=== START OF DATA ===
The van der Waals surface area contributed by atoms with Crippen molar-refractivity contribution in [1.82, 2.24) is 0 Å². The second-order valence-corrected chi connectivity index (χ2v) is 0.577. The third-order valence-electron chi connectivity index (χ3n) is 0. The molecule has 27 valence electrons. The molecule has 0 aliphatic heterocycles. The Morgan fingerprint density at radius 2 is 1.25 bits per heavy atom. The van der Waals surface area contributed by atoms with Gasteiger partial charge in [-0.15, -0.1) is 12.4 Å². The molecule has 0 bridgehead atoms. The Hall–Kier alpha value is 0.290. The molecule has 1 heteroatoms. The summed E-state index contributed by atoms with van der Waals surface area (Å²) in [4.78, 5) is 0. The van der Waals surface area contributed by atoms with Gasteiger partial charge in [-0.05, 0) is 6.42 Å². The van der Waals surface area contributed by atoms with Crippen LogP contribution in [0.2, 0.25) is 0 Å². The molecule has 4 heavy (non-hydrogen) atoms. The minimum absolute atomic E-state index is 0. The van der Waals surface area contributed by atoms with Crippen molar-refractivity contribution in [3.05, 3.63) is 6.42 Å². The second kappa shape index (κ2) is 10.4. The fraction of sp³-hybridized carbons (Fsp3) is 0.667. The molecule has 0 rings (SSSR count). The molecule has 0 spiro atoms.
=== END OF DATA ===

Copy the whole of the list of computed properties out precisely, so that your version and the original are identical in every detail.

The van der Waals surface area contributed by atoms with Crippen molar-refractivity contribution in [1.82, 2.24) is 0 Å². The second-order valence-corrected chi connectivity index (χ2v) is 0.577. The third-order valence-electron chi connectivity index (χ3n) is 0. The molecule has 27 valence electrons. The molecule has 0 aliphatic heterocycles. The Morgan fingerprint density at radius 2 is 1.25 bits per heavy atom. The van der Waals surface area contributed by atoms with Gasteiger partial charge in [-0.15, -0.1) is 12.4 Å². The molecule has 0 bridgehead atoms. The Hall–Kier alpha value is 0.290. The molecule has 1 heteroatoms. The summed E-state index contributed by atoms with van der Waals surface area (Å²) in [4.78, 5) is 0. The van der Waals surface area contributed by atoms with Gasteiger partial charge in [-0.05, 0) is 6.42 Å². The van der Waals surface area contributed by atoms with Crippen LogP contribution in [0.2, 0.25) is 0 Å². The molecule has 4 heavy (non-hydrogen) atoms. The minimum absolute atomic E-state index is 0. The van der Waals surface area contributed by atoms with Crippen molar-refractivity contribution in [3.05, 3.63) is 6.42 Å². The second kappa shape index (κ2) is 10.4. The fraction of sp³-hybridized carbons (Fsp3) is 0.667. The molecule has 0 rings (SSSR count). The molecule has 0 spiro atoms.